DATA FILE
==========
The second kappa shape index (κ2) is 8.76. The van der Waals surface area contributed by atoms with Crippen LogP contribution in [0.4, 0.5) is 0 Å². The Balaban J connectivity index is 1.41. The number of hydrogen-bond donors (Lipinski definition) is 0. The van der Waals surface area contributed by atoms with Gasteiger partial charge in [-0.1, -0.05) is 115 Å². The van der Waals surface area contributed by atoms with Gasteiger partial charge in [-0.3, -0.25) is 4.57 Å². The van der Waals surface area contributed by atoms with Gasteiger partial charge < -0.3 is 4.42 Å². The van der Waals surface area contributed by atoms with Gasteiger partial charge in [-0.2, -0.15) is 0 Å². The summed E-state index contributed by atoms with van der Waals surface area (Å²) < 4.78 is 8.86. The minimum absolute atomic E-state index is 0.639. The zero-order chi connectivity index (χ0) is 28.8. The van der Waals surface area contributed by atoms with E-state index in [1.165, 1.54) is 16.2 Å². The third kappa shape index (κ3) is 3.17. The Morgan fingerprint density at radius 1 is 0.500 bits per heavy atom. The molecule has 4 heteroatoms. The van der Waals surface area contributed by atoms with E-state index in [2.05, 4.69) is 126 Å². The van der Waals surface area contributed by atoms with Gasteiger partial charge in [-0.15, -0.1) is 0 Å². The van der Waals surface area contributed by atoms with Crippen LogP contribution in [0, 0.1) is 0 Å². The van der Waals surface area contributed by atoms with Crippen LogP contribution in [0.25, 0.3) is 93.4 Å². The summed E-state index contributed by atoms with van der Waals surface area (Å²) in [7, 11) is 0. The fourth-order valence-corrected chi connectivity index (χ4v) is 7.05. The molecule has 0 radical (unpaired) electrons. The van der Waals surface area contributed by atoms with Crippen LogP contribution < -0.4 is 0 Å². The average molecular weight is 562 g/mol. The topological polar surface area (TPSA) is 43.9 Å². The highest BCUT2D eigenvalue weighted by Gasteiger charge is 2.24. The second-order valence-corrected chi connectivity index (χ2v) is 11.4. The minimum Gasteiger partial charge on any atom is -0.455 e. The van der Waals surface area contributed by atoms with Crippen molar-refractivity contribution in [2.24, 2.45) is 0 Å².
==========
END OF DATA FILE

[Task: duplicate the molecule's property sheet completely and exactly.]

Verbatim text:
The second kappa shape index (κ2) is 8.76. The van der Waals surface area contributed by atoms with Crippen LogP contribution in [0.4, 0.5) is 0 Å². The Balaban J connectivity index is 1.41. The number of hydrogen-bond donors (Lipinski definition) is 0. The van der Waals surface area contributed by atoms with Gasteiger partial charge in [-0.1, -0.05) is 115 Å². The van der Waals surface area contributed by atoms with Gasteiger partial charge in [-0.3, -0.25) is 4.57 Å². The van der Waals surface area contributed by atoms with Gasteiger partial charge < -0.3 is 4.42 Å². The van der Waals surface area contributed by atoms with Gasteiger partial charge in [-0.2, -0.15) is 0 Å². The summed E-state index contributed by atoms with van der Waals surface area (Å²) < 4.78 is 8.86. The minimum absolute atomic E-state index is 0.639. The zero-order chi connectivity index (χ0) is 28.8. The van der Waals surface area contributed by atoms with E-state index in [1.165, 1.54) is 16.2 Å². The third kappa shape index (κ3) is 3.17. The Morgan fingerprint density at radius 1 is 0.500 bits per heavy atom. The molecule has 4 heteroatoms. The van der Waals surface area contributed by atoms with E-state index in [2.05, 4.69) is 126 Å². The van der Waals surface area contributed by atoms with Gasteiger partial charge in [-0.15, -0.1) is 0 Å². The van der Waals surface area contributed by atoms with Crippen LogP contribution in [0, 0.1) is 0 Å². The van der Waals surface area contributed by atoms with Crippen LogP contribution in [0.25, 0.3) is 93.4 Å². The summed E-state index contributed by atoms with van der Waals surface area (Å²) in [7, 11) is 0. The fourth-order valence-corrected chi connectivity index (χ4v) is 7.05. The molecule has 0 radical (unpaired) electrons. The van der Waals surface area contributed by atoms with Crippen LogP contribution < -0.4 is 0 Å². The average molecular weight is 562 g/mol. The topological polar surface area (TPSA) is 43.9 Å². The highest BCUT2D eigenvalue weighted by Gasteiger charge is 2.24. The second-order valence-corrected chi connectivity index (χ2v) is 11.4. The minimum Gasteiger partial charge on any atom is -0.455 e. The van der Waals surface area contributed by atoms with Crippen molar-refractivity contribution in [2.24, 2.45) is 0 Å².